BMT 'remains cornerstone of defence' despite changes

Recruits gathering for a briefing during physical training at the Basic Military Training Centre in Pulau Tekong yesterday. Mr Ong says there are “synergies” between his education and defence portfolios.
Recruits gathering for a briefing during physical training at the Basic Military Training Centre in Pulau Tekong yesterday. Mr Ong says there are “synergies” between his education and defence portfolios.ST PHOTOS: KEVIN LIM
Recruits gathering for a briefing during physical training at the Basic Military Training Centre in Pulau Tekong yesterday. Mr Ong (above) says there are “synergies” between his education and defence portfolios.
Recruits gathering for a briefing during physical training at the Basic Military Training Centre in Pulau Tekong yesterday. Mr Ong (above) says there are “synergies” between his education and defence portfolios.

Twenty-seven years after he first set foot on Pulau Tekong as a recruit, Mr Ong Ye Kung returned yesterday in his new role as Senior Minister of State for Defence and told how he has seen basic military training (BMT) change.

Visiting the BMT Centre yesterday morning, Mr Ong, 45, said today's recruits use IT to learn and are taught more sophisticated techniques to manage fitness and emotions.

The trainer-trainee ratio has also improved, Mr Ong told reporters.

However, one thing he said that has not changed is that the rite of passage introduced in 1967 remains the cornerstone of Singapore's defence and an important point in a Singaporean boy's life, regardless of his background and ethnicity. "There is equity among everybody," said Mr Ong, who was sworn into office on Oct 1. "You train, you sweat, you cry and you laugh side by side and that is the beauty of national service. This (BMT) is where the pride of defending of our nation begins."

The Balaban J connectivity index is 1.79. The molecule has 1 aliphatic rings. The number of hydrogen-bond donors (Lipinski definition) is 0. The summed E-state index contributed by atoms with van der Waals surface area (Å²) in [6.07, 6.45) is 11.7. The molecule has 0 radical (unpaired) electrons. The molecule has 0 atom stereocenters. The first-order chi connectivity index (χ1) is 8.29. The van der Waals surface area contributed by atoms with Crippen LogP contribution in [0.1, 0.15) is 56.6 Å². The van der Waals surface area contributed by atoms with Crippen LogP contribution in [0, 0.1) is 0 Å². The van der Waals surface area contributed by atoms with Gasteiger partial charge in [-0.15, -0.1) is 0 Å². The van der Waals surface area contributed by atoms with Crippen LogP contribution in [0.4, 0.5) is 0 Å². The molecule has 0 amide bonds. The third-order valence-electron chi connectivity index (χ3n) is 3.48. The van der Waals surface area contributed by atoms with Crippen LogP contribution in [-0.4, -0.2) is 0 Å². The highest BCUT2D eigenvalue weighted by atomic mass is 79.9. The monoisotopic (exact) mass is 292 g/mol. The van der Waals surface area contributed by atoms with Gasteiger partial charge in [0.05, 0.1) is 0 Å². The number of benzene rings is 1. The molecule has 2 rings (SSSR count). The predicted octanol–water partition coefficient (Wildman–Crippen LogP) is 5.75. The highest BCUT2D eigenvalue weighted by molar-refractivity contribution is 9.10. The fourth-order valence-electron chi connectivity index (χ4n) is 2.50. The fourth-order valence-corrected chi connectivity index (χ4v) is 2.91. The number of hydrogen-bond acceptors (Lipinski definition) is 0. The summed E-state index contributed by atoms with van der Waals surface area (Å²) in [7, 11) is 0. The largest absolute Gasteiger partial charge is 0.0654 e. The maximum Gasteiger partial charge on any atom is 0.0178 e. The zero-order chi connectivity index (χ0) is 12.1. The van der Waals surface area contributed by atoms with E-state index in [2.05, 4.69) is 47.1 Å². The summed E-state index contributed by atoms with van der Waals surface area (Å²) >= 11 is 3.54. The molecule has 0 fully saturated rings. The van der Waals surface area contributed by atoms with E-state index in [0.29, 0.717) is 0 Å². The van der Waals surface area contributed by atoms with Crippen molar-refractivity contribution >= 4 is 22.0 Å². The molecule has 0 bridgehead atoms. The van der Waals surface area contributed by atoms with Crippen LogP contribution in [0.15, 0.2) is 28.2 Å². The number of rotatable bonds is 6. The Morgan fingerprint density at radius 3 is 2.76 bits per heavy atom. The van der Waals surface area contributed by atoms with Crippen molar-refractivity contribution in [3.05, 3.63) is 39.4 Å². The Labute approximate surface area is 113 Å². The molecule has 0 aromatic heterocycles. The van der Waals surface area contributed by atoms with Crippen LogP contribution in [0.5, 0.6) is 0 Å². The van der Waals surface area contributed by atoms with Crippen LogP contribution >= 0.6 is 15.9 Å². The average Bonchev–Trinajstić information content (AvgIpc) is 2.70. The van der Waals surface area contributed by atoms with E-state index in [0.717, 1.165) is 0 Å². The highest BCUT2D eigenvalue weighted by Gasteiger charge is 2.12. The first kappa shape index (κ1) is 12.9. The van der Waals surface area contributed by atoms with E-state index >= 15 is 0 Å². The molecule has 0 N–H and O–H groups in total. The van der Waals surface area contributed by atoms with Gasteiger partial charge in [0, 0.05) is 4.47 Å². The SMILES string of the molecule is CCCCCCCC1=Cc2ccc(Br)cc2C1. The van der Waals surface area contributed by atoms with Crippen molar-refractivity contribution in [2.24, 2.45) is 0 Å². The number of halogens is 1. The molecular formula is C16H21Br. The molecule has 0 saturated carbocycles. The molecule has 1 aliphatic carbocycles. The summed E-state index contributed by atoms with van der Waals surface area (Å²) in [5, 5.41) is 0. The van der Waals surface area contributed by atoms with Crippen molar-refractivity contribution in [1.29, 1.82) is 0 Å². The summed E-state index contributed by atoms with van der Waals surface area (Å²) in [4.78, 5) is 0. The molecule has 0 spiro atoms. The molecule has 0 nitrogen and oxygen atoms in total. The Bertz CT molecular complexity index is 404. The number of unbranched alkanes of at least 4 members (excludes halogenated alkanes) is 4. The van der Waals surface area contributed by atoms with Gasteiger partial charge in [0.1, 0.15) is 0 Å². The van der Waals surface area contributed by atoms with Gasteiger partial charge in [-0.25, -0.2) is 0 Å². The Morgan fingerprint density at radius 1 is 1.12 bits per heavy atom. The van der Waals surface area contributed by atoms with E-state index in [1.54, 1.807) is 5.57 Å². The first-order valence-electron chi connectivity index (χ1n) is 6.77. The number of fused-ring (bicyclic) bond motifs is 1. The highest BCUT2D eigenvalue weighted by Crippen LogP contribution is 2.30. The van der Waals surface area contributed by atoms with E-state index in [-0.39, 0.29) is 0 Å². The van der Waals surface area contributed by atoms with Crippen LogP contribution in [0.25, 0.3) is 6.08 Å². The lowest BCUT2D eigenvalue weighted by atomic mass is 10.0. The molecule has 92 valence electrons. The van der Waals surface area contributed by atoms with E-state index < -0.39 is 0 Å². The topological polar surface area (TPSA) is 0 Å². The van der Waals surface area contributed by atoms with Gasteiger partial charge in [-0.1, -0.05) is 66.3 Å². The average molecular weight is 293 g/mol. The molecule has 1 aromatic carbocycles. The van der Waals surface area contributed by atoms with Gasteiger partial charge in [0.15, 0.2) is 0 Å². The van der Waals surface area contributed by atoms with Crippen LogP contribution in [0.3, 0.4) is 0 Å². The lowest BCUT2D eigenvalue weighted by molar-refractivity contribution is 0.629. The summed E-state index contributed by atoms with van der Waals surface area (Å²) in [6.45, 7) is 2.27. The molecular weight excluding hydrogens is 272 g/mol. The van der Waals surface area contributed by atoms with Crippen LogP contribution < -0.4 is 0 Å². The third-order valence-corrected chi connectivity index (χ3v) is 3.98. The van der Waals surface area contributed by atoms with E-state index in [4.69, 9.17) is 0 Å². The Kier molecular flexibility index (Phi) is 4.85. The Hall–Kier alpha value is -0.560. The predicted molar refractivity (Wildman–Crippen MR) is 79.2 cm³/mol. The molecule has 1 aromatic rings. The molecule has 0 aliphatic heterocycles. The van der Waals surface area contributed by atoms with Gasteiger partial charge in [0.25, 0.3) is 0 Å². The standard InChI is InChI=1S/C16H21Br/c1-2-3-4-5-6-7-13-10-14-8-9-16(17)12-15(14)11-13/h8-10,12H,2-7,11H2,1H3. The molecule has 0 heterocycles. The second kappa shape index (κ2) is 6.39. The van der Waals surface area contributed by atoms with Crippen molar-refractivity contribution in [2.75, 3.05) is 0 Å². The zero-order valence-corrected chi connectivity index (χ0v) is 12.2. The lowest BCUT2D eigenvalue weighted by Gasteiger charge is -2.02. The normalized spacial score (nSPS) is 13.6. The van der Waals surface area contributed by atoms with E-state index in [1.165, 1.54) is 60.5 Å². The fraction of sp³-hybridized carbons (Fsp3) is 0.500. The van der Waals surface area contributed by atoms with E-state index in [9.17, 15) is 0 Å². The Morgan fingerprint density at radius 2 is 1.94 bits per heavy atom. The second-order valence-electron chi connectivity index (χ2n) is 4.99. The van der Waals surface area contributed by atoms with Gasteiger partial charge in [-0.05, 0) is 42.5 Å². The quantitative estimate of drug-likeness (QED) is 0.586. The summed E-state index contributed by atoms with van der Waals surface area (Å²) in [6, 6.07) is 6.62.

During the two-hour visit, Mr Ong was briefed by commanders on the BMT curriculum and observed recruits undergoing physical training and using tablets to learn how to strip and assemble their weapons. The newly minted office-holder also took the chance to mingle and interact with the recruits, most of whom were enlisted only a week ago.

Mr Ong, who is also the Acting Minister for Education (Higher Education and Skills), said there are "synergies" between his education and defence portfolios as many male teens have to do national service after their education and go on to further their studies after their two-year mandatory stint. They also get called up for in-camp training when they start working.

"It's a continuum in a kid's and many boys' lives," he said. "There are a lot of synergies and a lot of connection between the two and I'm glad I have this chance to look through and see through a young person's life."

As he is two weeks into his new role, Mr Ong said he is "learning on the job and learning all the intricate details". "Many times, it's the details that matter," he added. "As I learn more about the details, let's see how we can see through a young person's life - studying, education, work, and then learn again and NS."

A version of this article appeared in the print edition of The Straits Times on October 14, 2015, with the headline 'BMT 'remains cornerstone of defence' despite changes'. Print Edition | Subscribe